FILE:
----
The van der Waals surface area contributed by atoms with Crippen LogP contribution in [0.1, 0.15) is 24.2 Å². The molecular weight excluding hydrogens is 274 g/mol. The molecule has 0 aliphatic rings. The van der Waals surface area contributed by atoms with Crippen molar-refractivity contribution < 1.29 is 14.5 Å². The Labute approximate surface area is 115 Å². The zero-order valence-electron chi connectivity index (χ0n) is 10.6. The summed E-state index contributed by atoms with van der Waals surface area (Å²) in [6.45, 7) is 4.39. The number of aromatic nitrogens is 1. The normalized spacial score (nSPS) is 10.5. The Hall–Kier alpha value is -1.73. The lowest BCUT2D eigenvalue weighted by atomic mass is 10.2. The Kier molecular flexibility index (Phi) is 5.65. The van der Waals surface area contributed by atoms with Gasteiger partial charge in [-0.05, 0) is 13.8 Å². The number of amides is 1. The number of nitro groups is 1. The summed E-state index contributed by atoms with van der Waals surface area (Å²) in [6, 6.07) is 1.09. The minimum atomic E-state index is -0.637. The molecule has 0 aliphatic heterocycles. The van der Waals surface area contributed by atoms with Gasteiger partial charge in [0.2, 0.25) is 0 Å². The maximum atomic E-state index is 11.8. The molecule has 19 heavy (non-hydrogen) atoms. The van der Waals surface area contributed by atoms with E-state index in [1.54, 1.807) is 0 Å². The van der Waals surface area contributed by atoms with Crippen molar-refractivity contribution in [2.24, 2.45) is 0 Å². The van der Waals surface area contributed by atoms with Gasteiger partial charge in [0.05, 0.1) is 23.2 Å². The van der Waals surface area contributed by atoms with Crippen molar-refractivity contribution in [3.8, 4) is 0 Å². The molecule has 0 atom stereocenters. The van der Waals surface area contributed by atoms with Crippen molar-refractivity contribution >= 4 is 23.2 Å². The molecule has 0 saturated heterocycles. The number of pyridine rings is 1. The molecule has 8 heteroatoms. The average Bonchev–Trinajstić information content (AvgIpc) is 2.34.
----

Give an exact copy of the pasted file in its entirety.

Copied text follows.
The van der Waals surface area contributed by atoms with Crippen LogP contribution in [0.1, 0.15) is 24.2 Å². The molecular weight excluding hydrogens is 274 g/mol. The molecule has 0 aliphatic rings. The van der Waals surface area contributed by atoms with Crippen molar-refractivity contribution < 1.29 is 14.5 Å². The Labute approximate surface area is 115 Å². The zero-order valence-electron chi connectivity index (χ0n) is 10.6. The summed E-state index contributed by atoms with van der Waals surface area (Å²) in [6.45, 7) is 4.39. The number of aromatic nitrogens is 1. The normalized spacial score (nSPS) is 10.5. The Hall–Kier alpha value is -1.73. The lowest BCUT2D eigenvalue weighted by atomic mass is 10.2. The Kier molecular flexibility index (Phi) is 5.65. The van der Waals surface area contributed by atoms with Gasteiger partial charge in [-0.05, 0) is 13.8 Å². The number of amides is 1. The number of nitro groups is 1. The summed E-state index contributed by atoms with van der Waals surface area (Å²) in [6, 6.07) is 1.09. The minimum atomic E-state index is -0.637. The molecule has 0 aliphatic heterocycles. The van der Waals surface area contributed by atoms with Gasteiger partial charge in [0.2, 0.25) is 0 Å². The maximum atomic E-state index is 11.8. The molecule has 19 heavy (non-hydrogen) atoms. The van der Waals surface area contributed by atoms with E-state index in [1.54, 1.807) is 0 Å². The van der Waals surface area contributed by atoms with Crippen molar-refractivity contribution in [2.24, 2.45) is 0 Å². The van der Waals surface area contributed by atoms with Gasteiger partial charge in [0.05, 0.1) is 23.2 Å². The van der Waals surface area contributed by atoms with Crippen molar-refractivity contribution in [3.8, 4) is 0 Å². The molecule has 0 atom stereocenters. The van der Waals surface area contributed by atoms with Crippen molar-refractivity contribution >= 4 is 23.2 Å². The molecule has 0 saturated heterocycles. The number of pyridine rings is 1. The molecule has 8 heteroatoms. The average Bonchev–Trinajstić information content (AvgIpc) is 2.34.